Spoofing, Jamming, Chaff, and Flares

I promised this week I’d talk about spoofing, jamming, chaff, and flares. The military refers to these as countermeasures (CM). CM are devices or techniques used to cripple the effectiveness of enemy activities. They can include things that interfere with or mislead enemy communications, radars, and weapons systems.

Let’s talk about some early examples. The telegraph was first used during wartime in the United States during the Civil War. This first electronic technology was an important communications tool – and a tantalizing target. The Confederacy, which had fewer telegraphic resources, routinely rerouted Union telegraph traffic, transmitted false messages, and cut the wires of their northern opponents. Thus, the practice of disrupting and sending false information in electronic communications began in the US in the 1860’s. The sending of false information, disguised to look like a legitimate electronic message to mislead the opponent, came to be called (electronic) spoofing. See Alfred Price’s The History of US Electronic Warfare (volume 1) for more details.

Then wireless communications came along. The first electronic jamming during wartime was done by the Russians in 1904 against the Japanese. The Russian used electromagnetic (EM) energy in the radio frequencies to disrupt the communications among Japanese ships attacking Port Arthur (now Dalian, China).

Mastery and control of the electromagnetic spectrum (EMS) became a decisive issue during World War II. One side would use radar or communications at a specific frequency, and the other side would jam it with a signal at the same frequency. If one side moved to a new frequency, the opposition would develop a capability and jam that. And so began the never-ending cat-and-mouse game between the Allied and Axis powers. The Allies would win.

Specifically, the British used ground-based and airborne jammers against German radars and communications. British jammers like MANDREL, MOONSHINE,  and CARPET II reduced the effectiveness of German radars. They used other devices – like DARTBOARD, TINSEL, DRUMSTICK, and AIRBORNE CIGAR – to jam German HF and VHF communications.

The Brits also adapted spoofing techniques for the World War II battlefield which “brought chaos to the German night-fighter communications.” The same author also tells us that:

·      The Moonshine jammer amplified the radar return of the jamming aircraft and made it appear as big as a bomber formation to the early warning radars. The aircraft acted as part of a spoofing force to draw the Germans away from the real bombers.

·      Corona was a ground HF jammer used to broadcast false information to the German night fighters or attempt to tie up their communications channel.

If you are interested in more details, see https://apps.dtic.mil/dtic/tr/fulltext/u2/a215411.pdf.

Another significant CM used during the war was chaff. In the mid-1930’s, some British researchers looked at whether falling strips of metal foil or suspended lengths of wire could thwart enemy radars. The Americans would learn about this work in 1942 and contribute to the effort. The metal strips were designed to be a length of one half a wavelength of the enemy’s radar, just like antennas. Such a length could potentially flood the enemy’s radar system with a lot of confusing echoed signals. The Brits called this technology window; the US called it chaff. It is commonly known as chaff today. Since the advantage of a secret weapon is partly lost once it’s been used, the Brits held off using chaff until 1943.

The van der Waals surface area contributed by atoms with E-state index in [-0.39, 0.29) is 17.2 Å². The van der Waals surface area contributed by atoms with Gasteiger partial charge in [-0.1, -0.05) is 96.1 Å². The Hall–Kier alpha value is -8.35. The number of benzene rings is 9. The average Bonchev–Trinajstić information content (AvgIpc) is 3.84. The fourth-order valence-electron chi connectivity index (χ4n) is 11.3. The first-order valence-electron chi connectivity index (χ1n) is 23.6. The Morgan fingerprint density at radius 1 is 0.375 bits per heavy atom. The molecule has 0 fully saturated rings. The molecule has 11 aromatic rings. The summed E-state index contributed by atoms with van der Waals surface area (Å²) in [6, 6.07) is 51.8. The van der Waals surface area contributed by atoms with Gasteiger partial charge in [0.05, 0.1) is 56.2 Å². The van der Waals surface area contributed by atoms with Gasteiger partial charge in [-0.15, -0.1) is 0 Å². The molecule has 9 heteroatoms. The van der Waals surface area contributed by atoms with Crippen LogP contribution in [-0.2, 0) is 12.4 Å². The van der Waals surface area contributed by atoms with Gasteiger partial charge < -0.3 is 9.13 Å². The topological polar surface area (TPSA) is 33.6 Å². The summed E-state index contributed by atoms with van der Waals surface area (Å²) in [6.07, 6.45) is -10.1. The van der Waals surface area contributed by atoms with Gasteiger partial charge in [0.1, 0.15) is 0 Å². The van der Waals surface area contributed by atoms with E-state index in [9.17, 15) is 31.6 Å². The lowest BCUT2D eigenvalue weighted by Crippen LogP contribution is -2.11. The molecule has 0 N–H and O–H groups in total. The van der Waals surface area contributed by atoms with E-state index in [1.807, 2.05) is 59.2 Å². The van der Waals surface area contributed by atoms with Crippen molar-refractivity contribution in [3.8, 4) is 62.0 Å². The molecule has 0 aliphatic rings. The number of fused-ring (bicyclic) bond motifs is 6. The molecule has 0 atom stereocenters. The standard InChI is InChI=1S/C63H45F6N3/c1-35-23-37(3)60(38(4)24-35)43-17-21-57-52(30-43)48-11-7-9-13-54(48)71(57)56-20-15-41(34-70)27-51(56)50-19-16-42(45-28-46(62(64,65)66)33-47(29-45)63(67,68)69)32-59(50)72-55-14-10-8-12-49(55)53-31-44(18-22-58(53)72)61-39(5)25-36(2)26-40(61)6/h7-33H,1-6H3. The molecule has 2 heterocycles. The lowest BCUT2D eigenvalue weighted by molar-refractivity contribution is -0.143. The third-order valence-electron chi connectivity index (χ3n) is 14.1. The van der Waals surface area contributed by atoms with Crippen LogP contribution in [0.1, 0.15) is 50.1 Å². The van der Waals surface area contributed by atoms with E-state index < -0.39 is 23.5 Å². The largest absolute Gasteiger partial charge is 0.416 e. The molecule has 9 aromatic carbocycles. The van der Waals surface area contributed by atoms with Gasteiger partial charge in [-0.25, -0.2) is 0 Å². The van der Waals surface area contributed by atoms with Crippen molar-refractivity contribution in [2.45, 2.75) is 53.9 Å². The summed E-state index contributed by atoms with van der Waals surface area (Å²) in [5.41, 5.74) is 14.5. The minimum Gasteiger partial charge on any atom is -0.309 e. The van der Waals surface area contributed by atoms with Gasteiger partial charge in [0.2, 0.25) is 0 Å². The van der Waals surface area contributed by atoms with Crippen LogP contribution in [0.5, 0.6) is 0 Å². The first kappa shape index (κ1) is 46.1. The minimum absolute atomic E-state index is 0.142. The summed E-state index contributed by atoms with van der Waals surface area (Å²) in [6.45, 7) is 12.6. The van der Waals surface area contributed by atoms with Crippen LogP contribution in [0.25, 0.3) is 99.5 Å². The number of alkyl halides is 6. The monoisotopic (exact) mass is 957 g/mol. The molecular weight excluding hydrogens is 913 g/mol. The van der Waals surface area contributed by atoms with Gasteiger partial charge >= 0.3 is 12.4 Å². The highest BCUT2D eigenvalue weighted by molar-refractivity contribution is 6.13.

Chaff belongs to a broad category of CMs known as decoys, which also include flares. The first CM flares were developed in the United States in the mid-1950’s, well after World War II was over.  Flares are designed to draw heat-seeking weapons away from their intended targets. Here’s a scenario. The enemy fires a missile, intending for it to track the target plane through its high thermal signature. The plane’s thermal signature occurs in the infrared (IR, 300 GHz to 400 THz) part of the spectrum. So the missile is tracking the plane in the IR, not at a radio frequency. As a CM, the pilot deploys pyrotechnic flares as decoys to lure the missile away from the plane. While the plane may have been detected by the enemy using radar frequencies, it’s being attacked and defending itself using the IR.

Jamming, spoofing, chaff, and flares are all still used today. OF course, the most sophisticated of these military technologies are hidden behind classified doors. However, many of these CM operate in a new environment and are talked about every day. We see old techniques like jamming, spoofing, chaff, and flares reappearing in cyberspace with names like distributed denial of service (DDOS) attacks, spoofing, firewalls, and honeypots. In both cases, it remains an ever-evolving game of deception and one-upmanship.

Come back next week, when we’ll talk scratch the surface of cyber defense and attack.